The Historical, Cultural and Culinary Delights of South Korea, by Matthew David
Nestled between the nations of China and Japan is the lesser-known country of South Korea. Although sometimes overlooked as a destination spot in the region, this area of Southeast Asia is a wonderful place to visit.
Founded in 1948 when it separated from its sister nation, North Korea, the Republic of Korea became a democratic state at the end of World War II. In 1950, the North invaded the South, causing the Korean War until the two sides signed an armistice in 1953. Both the North and the South have similar, long-standing traditions, but South Korea has become a modern, global economic leader that Western culture has heavily influenced over the last half-century.
South Korea is home to roughly 48 million people of whom about 12 million live in and around the capital and largest city of Seoul. The land area is 38,463 square miles, slightly larger than the state of Indiana. The climate of the region is very mild year-round and residents enjoy all four seasons. The landscape of Korea is mostly mountainous and covered with lush forests in the rural areas, but you can also find rice fields, the country?s staple crop, in many of the valleys.
Many attractions in the country are sure to lure a variety of travelers. One of the most famous is Gyeongbokgung Palace in Seoul. While the location of the palace is over 600 years old, the actual chim giả buildings had been rebuilt a number of times due to invasions and hostile takeovers. The present buildings house both the National Museum of Korea and the National Folk Museum. Once home to kings and rulers, the palace is rich with history, cultural artifacts and architecture, and enjoys a large number of visitors annually.
Those fascinated by the history and culture of the country should also check out the Korean Folk Village located near Seoul. See what life was like for Koreans during the Chosun period (from the 1700s up until 1910) in this 243-acre village. Observe and interact with residents as you encounter them in traditional Korean dress, but do not be fooled. These people are not hired actors. Many of the residents of the village actually live there! Enjoy music, shows, and authentic foods from a long lost but not forgotten chapter in Korean history.
The most popular attraction in South Korea is the Demilitarized Zone, or DMZ, in Panmunjom. Set at the 38th parallel, this area is where the democratic South borders the communist North. Here you will witness propaganda from both sides of the border. See what the North wants visitors to see as a stable, booming economy, complete with elaborate buildings and highways, but in actuality is a sluggish, repressed society, as shown by the South. Many South Koreans have family and friends still living in the North that they have had no contact with for over fifty years. Travel and communication between sides is prohibited and the hope is that, one day, an end to dictatorial rule will open up the border once again.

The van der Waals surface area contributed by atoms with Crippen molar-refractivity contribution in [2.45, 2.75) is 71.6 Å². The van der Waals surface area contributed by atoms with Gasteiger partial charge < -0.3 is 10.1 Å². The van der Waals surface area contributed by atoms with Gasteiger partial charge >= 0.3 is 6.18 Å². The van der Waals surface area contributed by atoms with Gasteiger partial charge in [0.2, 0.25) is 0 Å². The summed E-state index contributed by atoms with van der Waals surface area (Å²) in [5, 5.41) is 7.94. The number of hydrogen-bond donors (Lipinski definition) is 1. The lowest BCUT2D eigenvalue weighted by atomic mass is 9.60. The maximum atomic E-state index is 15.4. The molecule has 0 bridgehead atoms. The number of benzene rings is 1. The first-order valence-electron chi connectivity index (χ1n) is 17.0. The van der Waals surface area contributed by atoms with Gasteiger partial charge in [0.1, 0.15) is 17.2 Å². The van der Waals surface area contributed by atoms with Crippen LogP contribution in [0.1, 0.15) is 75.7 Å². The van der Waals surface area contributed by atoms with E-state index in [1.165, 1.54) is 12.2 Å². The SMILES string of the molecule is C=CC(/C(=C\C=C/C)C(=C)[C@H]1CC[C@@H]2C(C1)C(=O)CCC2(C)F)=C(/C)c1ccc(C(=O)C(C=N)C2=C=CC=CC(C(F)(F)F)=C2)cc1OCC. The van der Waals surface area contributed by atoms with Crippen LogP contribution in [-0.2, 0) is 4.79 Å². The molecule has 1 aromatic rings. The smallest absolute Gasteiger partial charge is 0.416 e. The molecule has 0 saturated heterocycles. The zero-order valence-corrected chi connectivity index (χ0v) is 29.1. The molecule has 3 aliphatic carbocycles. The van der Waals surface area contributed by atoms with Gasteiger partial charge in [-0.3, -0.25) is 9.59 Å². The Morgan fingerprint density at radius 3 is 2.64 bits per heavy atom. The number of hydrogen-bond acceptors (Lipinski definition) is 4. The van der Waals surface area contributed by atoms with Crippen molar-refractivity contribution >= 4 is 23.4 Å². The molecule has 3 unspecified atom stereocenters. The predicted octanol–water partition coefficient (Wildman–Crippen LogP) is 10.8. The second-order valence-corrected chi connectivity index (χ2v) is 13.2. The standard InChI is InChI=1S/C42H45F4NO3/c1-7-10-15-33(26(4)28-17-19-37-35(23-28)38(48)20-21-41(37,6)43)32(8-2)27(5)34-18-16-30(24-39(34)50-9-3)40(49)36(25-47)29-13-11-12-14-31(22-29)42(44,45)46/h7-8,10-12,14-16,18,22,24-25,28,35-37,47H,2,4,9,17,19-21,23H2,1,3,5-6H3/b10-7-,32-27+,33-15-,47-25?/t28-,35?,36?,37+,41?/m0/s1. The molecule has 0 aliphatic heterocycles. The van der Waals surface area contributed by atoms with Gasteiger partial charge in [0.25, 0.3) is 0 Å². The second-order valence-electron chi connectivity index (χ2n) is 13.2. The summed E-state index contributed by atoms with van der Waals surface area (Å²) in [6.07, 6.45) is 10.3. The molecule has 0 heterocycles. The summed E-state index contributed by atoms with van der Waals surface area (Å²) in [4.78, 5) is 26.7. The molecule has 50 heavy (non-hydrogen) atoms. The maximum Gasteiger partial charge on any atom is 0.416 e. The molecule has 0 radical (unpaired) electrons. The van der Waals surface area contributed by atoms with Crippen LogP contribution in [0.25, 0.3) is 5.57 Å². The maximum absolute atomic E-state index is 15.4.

On South Koreas west coast, in the city of Incheon, you can visit the Incheon Landing Operation Memorial Hall. This site is a memorial to General Douglas MacArthurs combat operation that led to the liberation of Seoul during the Korean War. There are also a variety of amusements and maritime attractions in the vicinity for visitors to enjoy.
Some festivals that visitors should consider in their itinerary include the Chunhyang Festival, the Nankye Traditional Music Festival, and the celebration of Buddhas birthday. The Chunhyang Festival occurs annually in Namwon. Chunyang is the Korean equivalent of the story of Romeo and Juliet. Many visitors come to this festival in the beginning of May to experience Korean dance, music, and parades. The Miss Chunyang Pageant is held on the last day of the festival. The Nankye Traditional Music Festival is a celebration of Nankye, a Korean composer who is said to have created Chosun Dynasty Korean Music. This type of music is a beautiful ensemble of strings, winds and percussion that produce a sound unique to Korean culture. This event is held annually in Yongdong in September. The celebration of Buddhas birthday is held in May all over the country. Many Buddhist temples hold festivals and parades on this holiday that is celebrated by many Koreans, regardless of faith.
While traveling in South Korea, visitors can enjoy a variety of culinary delights. Most dishes are spicier than most Western palates are used to, however. The favorite of most travelers is pulgogi. This is a traditional Korean dish that consists of marinated slices of beef with rice and vegetables that is then wrapped in a leaf of lettuce. Along with rice, another staple food of Korean culture is kimchi. This side dish is typically served with every meal. Kimchi is a mix of fermented vegetables, usually cabbage, and is especially hot and spicy. Since it is eaten regularly, there are many variations of kimchi to choose from. For those less adventuresome, many Western restaurants have made their way to Seoul and surrounding cities, so those who want to experience the culture but cannot handle spicy foods, there’s usually a McDonalds or a KFC around the corner.